(St. Swithin‘s Watch, Day 3 – Rain out today. Rain out yesterday. Rain out every day?)
A couple of days ago I posted about St. Swithin’s Day and its associated weather-lore. This got me thinking about British folklore in general, mainly prompted by Sudge‘s suggestion that I get Arthurian. It’s a good suggestion, except it’s so big. I’m going to make a facetious comparison here, but when I first got into comics, there was a mountain of history and continuity to plough through – I couldn’t figure out why the numbering of various titles got squinky around 1985/86, for instance (the reason was Crisis on Infinite Earths – if you don’t know, don’t ask). The stories of King Arthur are like that, only they’re 1,400 years old and complicated.
Of all the legends surrounding Arthur (who may or may not have been based on a real person, but as we’re looking at legends, folklore and mythology here we won’t worry about that), the one that gets to me the most (other than a hard-wired male desire to be able to win a sword-fight) is the idea that one day he’ll return, in the hour of Britain’s greatest need. It’s the idea of the Sleeping Hero, the King in the Mountain, an idea I’ve blogged about before in relation to music and Elvis, but also one that keeps recurring throughout mythology and pop culture (and religion, but that association may be too controversial for me to handle here, especially given my lack of theological credentials). And Arthur’s just the most famous British example – there’s Bran the Blessed, and a giant in Wales.
The idea of an ancient hero, long believed dead (or merely absent for a very long time) who returns to kick ass when all seems lost seems to have attached itself to King Arthur in the 12th century. These were turbulant times, and I guess there’s a question of exactly who or what he was meant to come back to save – nowadays the legend covers Britain, and we assume that to mean the British isles, but back in the day there were way more active factions who needed Arthur’s help – he’d help the Welsh, or the Cornish or the Celtic inhabitants of Britain in general; he’d boot out the Normans, or the Anglo-Saxons. Not that the whole thing was politicised at all.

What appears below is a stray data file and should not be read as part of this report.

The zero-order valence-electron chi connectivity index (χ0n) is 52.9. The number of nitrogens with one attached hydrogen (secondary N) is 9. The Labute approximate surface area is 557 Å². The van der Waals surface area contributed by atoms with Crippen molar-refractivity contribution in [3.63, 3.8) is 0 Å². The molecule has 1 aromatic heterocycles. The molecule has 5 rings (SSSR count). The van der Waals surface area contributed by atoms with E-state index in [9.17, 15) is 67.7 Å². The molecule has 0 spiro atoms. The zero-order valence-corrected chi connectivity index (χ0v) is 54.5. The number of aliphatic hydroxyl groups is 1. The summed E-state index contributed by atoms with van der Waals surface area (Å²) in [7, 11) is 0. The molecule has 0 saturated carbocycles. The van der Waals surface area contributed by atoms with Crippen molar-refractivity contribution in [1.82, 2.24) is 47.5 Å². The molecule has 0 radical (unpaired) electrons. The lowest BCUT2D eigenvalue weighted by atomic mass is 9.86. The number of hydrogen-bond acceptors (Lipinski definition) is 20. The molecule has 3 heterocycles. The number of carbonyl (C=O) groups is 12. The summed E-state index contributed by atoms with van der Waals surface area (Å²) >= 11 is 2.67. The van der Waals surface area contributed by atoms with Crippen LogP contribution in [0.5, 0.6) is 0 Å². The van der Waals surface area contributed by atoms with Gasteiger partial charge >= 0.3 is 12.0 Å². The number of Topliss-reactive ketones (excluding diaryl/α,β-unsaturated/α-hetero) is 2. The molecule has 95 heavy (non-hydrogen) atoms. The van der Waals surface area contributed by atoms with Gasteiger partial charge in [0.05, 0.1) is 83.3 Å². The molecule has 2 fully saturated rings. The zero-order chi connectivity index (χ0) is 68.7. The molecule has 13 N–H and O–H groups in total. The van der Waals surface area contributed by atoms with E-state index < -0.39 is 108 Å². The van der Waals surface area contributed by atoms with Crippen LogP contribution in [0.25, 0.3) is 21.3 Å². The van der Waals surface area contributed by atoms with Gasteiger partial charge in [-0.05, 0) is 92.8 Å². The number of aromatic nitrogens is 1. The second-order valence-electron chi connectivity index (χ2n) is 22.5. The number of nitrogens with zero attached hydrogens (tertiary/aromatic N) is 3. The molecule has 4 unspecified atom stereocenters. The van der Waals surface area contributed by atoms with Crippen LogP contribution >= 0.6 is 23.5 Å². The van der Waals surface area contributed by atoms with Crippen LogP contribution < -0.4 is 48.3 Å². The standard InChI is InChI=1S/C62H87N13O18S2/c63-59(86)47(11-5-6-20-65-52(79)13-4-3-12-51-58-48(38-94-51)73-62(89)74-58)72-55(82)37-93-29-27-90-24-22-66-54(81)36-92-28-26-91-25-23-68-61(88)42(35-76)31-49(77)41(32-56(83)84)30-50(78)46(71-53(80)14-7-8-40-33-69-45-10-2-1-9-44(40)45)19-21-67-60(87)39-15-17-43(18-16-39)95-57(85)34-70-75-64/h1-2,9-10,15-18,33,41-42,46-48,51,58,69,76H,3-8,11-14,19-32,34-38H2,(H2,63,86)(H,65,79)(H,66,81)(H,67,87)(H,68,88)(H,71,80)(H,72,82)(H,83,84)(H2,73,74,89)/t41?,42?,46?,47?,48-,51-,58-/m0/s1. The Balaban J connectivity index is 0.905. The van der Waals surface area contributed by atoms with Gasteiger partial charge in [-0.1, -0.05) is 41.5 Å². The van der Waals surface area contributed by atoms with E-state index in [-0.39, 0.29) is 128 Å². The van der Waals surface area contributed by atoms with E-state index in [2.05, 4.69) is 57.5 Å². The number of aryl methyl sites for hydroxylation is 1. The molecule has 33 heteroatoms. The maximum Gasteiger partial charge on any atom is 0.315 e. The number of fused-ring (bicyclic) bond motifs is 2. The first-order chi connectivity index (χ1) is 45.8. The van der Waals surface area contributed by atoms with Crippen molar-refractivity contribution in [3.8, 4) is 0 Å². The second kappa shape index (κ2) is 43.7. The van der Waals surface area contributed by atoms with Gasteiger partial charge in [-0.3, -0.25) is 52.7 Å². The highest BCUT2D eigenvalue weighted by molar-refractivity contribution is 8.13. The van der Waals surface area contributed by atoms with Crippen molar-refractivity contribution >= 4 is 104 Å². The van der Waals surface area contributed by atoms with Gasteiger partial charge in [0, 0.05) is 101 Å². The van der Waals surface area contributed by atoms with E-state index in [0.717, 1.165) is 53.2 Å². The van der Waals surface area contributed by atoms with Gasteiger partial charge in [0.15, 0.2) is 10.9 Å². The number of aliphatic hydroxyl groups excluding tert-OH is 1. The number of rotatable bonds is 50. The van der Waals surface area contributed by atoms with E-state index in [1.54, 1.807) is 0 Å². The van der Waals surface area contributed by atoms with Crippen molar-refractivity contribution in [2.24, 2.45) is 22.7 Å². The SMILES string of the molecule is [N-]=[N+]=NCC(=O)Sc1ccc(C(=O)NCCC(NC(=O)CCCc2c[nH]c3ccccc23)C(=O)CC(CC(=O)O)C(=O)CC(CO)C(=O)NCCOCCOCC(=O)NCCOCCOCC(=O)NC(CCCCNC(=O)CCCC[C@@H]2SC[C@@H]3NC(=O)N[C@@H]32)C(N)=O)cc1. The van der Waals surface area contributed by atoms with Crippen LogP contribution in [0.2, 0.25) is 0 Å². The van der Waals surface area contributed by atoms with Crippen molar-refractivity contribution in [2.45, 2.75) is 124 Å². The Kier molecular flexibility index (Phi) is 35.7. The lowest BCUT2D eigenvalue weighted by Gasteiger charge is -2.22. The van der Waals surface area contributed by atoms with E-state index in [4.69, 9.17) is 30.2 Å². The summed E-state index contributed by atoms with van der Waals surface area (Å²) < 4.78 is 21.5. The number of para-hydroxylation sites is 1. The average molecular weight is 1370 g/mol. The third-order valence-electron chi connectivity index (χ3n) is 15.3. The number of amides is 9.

The legend of Arthur’s return held enough potency that, when Henry VII’s first born arrived, he was named Arthur, and genelogies were commissioned to ‘prove’ how Henry and son were descended from the legendary king. The whole point of young Arthur’s life was to be the return of King Arthur to the realm, in spirit at least; this plan fell apart when he died at the tragic age of 15 (up until his death he lived at Ludlow Castle, which is ironically only about an hour down the road from Baschurch, a Shropshire village said to be a candidate for King Arthur’s resting place).
(This isn’t a million miles away from me, so if he does come riding to the rescue one day, I should be okay.)
Really though, the historic resting place of who whoever-inspired-the-King-Arthur-legends is irrelevant – Arthur lies recovering from his wounds in Avalon, and you can say that this is really Glastonbury or Brittany or Cornwall or even Venus, it doesn’t matter. It’s another world, that strange liminal place that exists alongside the imagination and gives rise to knights and dragons. It’s Fairyland.
And I guess that’s fairly key, because the idea that Arthur’s going to come back in our time of greatest need seems to be largely an exercise in nostalgia – things were better back then, when men were knights and women were princesses, and there was none of this modern rubbish screwing things up. It’s a yearning for a golden age that never really existed. And that’s not so bad – nostalgia isn’t the worst of crimes.
Problem is, nostalgia can also be a failure of the imagination, and an inability to recognise that the world has changed. I guess that’s on my mind today – the English Defence League are marching in Dudley again, and they’ll probably be waving the flag of a Palestinian who never came to Britain, and they’ll be motivated by the idea that everything would be better if Muslims just cleared off. And it’s sad and it’s wrong and it’s an economic nightmare for the town. And these marchers think they’re riding into town to put things right for us.
Britain’s not in the best of places at the moment, and sadly King Arthur isn’t going to come and put things right for us. Problem we’ve got is, other people will try to ‘fix’ things, and that could lead to violence, hatred, the decimation of culture and public society and goodness knows what else.
So maybe there is room for Arthur’s return, because we need to stand up for what’s right, and what’s just, and what’s fair and what’s worthy. And maybe that’s idealistic and naive.
So be it.